Long a destination for seniors and couples, Alaska  is increasingly popular with families, and even the cruise lines have gotten into the act with all sorts of kid-friendly activities and childcare onboard the larger vessels. Disney Cruise Line began trips to Alaska in 2010, opening another option.
The small adventure cruise ships are primarily the domain of couples, and children can get in the way or become bored. They’re welcome on all state ferries, but parents need to keep a close watch due to the onboard hazards. Fortunately, the leisurely pace, engaging scenery, good food, naturalist talks, and free movies make the traveling easier.
Anyone traveling with kids today should consider bringing a portable DVD player, a laptop computer, or an iPhone with a stock of movies and games for those times when Mom and Dad want the kids just to quiet down. And don’t forget the headphones so you don’t need to hear Finding Nemo again.
Most attractions and activities have lower rates for children, and some also offer one-size-fits-all family rates. Be sure to get your children into the great outdoors since that’s really what Alaska is all about. The long bus ride into Denali National Park  can be challenging for little ones, but the chance to see bears, moose, and wolves makes the trip worthwhile for everyone.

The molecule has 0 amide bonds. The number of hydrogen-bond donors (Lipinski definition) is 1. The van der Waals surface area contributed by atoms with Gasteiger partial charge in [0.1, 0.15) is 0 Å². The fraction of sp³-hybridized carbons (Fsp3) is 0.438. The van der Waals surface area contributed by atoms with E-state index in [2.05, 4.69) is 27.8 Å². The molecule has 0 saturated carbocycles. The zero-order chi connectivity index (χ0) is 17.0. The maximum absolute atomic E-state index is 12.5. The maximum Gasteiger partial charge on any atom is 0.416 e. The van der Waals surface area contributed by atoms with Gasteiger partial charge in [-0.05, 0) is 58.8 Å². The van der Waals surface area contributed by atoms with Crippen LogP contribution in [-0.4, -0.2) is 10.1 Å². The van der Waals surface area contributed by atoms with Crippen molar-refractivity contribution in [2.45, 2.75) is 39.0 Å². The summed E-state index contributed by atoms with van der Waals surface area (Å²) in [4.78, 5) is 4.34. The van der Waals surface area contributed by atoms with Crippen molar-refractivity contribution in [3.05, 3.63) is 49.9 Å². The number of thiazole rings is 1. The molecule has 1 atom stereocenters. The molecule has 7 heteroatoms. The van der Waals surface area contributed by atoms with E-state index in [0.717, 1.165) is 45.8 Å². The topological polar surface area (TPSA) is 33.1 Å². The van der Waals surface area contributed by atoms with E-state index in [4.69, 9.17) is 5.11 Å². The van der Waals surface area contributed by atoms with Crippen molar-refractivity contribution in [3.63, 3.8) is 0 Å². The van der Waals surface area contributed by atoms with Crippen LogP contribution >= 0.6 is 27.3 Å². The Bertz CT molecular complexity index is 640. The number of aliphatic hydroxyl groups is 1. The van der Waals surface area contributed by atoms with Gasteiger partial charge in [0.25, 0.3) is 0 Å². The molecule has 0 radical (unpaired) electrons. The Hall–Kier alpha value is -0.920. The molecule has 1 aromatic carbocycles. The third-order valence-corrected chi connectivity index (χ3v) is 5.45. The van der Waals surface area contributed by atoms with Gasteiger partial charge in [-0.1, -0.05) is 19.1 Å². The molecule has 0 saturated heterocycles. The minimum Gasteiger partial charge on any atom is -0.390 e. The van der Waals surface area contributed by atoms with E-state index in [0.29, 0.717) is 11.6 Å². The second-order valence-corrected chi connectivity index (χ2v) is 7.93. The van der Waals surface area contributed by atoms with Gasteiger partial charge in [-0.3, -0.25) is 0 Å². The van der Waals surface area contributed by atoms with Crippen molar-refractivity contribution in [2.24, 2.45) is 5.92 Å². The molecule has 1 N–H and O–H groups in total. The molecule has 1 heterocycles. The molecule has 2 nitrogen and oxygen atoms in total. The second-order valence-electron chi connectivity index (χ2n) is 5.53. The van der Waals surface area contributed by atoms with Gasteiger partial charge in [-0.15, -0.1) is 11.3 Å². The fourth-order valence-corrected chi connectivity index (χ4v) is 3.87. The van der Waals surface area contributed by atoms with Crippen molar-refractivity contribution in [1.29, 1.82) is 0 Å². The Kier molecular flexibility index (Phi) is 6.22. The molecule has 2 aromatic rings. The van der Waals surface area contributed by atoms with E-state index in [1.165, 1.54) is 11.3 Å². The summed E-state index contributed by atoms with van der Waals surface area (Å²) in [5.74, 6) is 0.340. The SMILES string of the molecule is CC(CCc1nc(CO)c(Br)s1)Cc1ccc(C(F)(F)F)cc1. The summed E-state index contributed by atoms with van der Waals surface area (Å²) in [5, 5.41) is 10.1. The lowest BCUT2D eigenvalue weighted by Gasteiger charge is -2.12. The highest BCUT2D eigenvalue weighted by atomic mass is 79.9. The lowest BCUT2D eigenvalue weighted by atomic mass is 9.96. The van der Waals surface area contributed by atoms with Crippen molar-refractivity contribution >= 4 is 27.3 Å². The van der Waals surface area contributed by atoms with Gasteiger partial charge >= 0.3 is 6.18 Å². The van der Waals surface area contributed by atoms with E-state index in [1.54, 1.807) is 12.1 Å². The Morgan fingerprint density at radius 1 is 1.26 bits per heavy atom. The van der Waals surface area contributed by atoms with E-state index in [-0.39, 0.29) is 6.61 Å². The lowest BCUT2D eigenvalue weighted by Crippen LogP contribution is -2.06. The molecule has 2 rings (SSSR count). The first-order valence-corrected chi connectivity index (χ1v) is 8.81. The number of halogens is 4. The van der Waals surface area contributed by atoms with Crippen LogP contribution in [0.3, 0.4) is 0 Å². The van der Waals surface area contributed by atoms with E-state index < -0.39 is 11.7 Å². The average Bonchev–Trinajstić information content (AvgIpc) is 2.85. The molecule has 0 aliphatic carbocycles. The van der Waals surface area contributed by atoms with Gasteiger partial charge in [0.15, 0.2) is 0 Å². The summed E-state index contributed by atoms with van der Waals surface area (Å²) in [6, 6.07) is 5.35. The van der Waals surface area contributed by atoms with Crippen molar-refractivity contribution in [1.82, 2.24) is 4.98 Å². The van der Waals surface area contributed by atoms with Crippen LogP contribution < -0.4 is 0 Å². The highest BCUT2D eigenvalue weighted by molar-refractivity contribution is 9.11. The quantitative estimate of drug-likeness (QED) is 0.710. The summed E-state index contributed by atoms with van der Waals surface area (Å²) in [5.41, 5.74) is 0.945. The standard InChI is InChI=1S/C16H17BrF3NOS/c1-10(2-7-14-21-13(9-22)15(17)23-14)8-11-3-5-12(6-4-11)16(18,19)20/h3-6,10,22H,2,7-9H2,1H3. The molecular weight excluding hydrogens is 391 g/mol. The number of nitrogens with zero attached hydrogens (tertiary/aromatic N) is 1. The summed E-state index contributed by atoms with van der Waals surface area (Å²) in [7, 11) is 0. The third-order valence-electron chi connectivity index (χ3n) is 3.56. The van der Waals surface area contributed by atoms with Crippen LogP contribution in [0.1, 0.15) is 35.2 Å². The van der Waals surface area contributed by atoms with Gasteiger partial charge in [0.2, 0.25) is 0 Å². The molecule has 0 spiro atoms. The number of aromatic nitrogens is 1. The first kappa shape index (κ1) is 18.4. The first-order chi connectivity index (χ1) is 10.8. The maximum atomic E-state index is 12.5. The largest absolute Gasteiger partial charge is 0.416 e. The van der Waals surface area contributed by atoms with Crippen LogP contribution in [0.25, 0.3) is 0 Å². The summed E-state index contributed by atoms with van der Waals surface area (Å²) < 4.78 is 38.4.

Of special interest is the Park Service’s Junior Ranger Program, in which children attend a nature program, hike a trail, or complete other activities. They’re rewarded with an official Junior Ranger patch and are sworn in. It’s always a big hit, but your kids may later try to arrest you if you get too close to a ground squirrel.
Be sure to set aside time for a special kid-friendly place such as the Anchorage Zoo , the kiddie train rides at Pioneer Park in Fairbanks , the Alaska SeaLife Center in Seward , the Mt. Roberts Tram in Juneau , or the one place all children love—H2Oasis Indoor Water Park in Anchorage .
Many tours are open to children, but the more hazardous ones (including helicopter flights, sea kayaking, white-water rafting, and zip-lines) impose age restrictions. Children are accepted in most Alaskan lodging places, but they will not do well in certain wilderness lodges or bed-and-breakfasts.